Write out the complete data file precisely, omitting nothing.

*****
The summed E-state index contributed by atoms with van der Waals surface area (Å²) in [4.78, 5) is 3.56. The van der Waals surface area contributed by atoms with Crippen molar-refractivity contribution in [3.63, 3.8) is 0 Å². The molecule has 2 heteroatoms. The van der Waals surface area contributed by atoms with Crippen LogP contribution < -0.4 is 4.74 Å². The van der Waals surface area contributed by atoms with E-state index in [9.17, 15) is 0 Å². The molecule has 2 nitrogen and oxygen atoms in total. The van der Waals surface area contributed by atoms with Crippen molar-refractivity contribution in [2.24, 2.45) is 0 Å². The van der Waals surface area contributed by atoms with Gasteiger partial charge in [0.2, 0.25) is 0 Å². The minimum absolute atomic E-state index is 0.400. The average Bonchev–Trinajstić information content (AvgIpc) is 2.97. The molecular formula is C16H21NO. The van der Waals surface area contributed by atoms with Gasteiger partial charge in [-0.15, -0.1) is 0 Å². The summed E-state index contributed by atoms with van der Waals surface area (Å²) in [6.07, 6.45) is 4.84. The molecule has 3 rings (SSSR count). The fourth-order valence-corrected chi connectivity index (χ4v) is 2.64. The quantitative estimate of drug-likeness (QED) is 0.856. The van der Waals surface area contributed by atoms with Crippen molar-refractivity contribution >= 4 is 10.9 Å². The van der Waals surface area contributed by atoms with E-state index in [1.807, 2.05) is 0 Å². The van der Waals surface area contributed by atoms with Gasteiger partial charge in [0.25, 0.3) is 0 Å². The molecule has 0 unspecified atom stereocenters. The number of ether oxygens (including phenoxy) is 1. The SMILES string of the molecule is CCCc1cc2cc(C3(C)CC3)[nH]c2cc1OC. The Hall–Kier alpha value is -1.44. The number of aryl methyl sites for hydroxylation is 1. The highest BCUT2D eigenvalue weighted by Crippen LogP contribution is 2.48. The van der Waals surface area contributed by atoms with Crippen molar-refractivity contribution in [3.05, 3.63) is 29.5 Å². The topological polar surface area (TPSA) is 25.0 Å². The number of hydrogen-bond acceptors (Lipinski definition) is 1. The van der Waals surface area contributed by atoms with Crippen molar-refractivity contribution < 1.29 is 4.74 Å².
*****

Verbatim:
The summed E-state index contributed by atoms with van der Waals surface area (Å²) in [4.78, 5) is 3.56. The van der Waals surface area contributed by atoms with Crippen molar-refractivity contribution in [3.63, 3.8) is 0 Å². The molecule has 2 heteroatoms. The van der Waals surface area contributed by atoms with Crippen LogP contribution < -0.4 is 4.74 Å². The van der Waals surface area contributed by atoms with E-state index in [9.17, 15) is 0 Å². The molecule has 2 nitrogen and oxygen atoms in total. The van der Waals surface area contributed by atoms with Crippen molar-refractivity contribution in [2.24, 2.45) is 0 Å². The van der Waals surface area contributed by atoms with Gasteiger partial charge in [0.2, 0.25) is 0 Å². The minimum absolute atomic E-state index is 0.400. The average Bonchev–Trinajstić information content (AvgIpc) is 2.97. The molecular formula is C16H21NO. The van der Waals surface area contributed by atoms with Gasteiger partial charge in [-0.15, -0.1) is 0 Å². The summed E-state index contributed by atoms with van der Waals surface area (Å²) in [6.07, 6.45) is 4.84. The molecule has 3 rings (SSSR count). The fourth-order valence-corrected chi connectivity index (χ4v) is 2.64. The quantitative estimate of drug-likeness (QED) is 0.856. The van der Waals surface area contributed by atoms with Crippen molar-refractivity contribution >= 4 is 10.9 Å². The van der Waals surface area contributed by atoms with E-state index in [1.807, 2.05) is 0 Å². The van der Waals surface area contributed by atoms with Gasteiger partial charge in [0.25, 0.3) is 0 Å². The molecule has 0 unspecified atom stereocenters. The number of ether oxygens (including phenoxy) is 1. The SMILES string of the molecule is CCCc1cc2cc(C3(C)CC3)[nH]c2cc1OC. The Hall–Kier alpha value is -1.44. The number of aryl methyl sites for hydroxylation is 1. The highest BCUT2D eigenvalue weighted by Crippen LogP contribution is 2.48. The van der Waals surface area contributed by atoms with Crippen molar-refractivity contribution in [3.05, 3.63) is 29.5 Å². The topological polar surface area (TPSA) is 25.0 Å². The number of hydrogen-bond acceptors (Lipinski definition) is 1. The van der Waals surface area contributed by atoms with Crippen molar-refractivity contribution < 1.29 is 4.74 Å².